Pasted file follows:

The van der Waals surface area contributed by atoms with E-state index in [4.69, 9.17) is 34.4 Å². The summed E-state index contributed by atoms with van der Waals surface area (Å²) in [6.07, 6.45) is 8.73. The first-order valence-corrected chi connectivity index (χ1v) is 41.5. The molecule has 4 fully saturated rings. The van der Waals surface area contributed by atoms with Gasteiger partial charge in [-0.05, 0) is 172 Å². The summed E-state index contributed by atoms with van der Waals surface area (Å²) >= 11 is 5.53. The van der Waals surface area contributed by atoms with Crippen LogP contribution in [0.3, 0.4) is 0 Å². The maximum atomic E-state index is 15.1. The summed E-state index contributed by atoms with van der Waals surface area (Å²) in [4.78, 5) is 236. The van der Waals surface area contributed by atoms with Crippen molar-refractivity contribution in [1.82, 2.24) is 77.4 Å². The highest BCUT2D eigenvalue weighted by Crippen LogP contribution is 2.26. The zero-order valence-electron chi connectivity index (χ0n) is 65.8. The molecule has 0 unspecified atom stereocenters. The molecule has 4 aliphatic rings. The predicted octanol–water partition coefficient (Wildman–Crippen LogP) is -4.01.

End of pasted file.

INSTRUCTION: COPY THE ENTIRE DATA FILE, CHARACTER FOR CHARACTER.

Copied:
The van der Waals surface area contributed by atoms with E-state index in [4.69, 9.17) is 34.4 Å². The summed E-state index contributed by atoms with van der Waals surface area (Å²) in [6.07, 6.45) is 8.73. The first-order valence-corrected chi connectivity index (χ1v) is 41.5. The molecule has 4 fully saturated rings. The van der Waals surface area contributed by atoms with Gasteiger partial charge in [-0.05, 0) is 172 Å². The summed E-state index contributed by atoms with van der Waals surface area (Å²) >= 11 is 5.53. The van der Waals surface area contributed by atoms with Crippen LogP contribution in [0.3, 0.4) is 0 Å². The maximum atomic E-state index is 15.1. The summed E-state index contributed by atoms with van der Waals surface area (Å²) in [4.78, 5) is 236. The van der Waals surface area contributed by atoms with Crippen molar-refractivity contribution in [1.82, 2.24) is 77.4 Å². The highest BCUT2D eigenvalue weighted by Crippen LogP contribution is 2.26. The zero-order valence-electron chi connectivity index (χ0n) is 65.8. The molecule has 0 unspecified atom stereocenters. The molecule has 4 aliphatic rings. The predicted octanol–water partition coefficient (Wildman–Crippen LogP) is -4.01.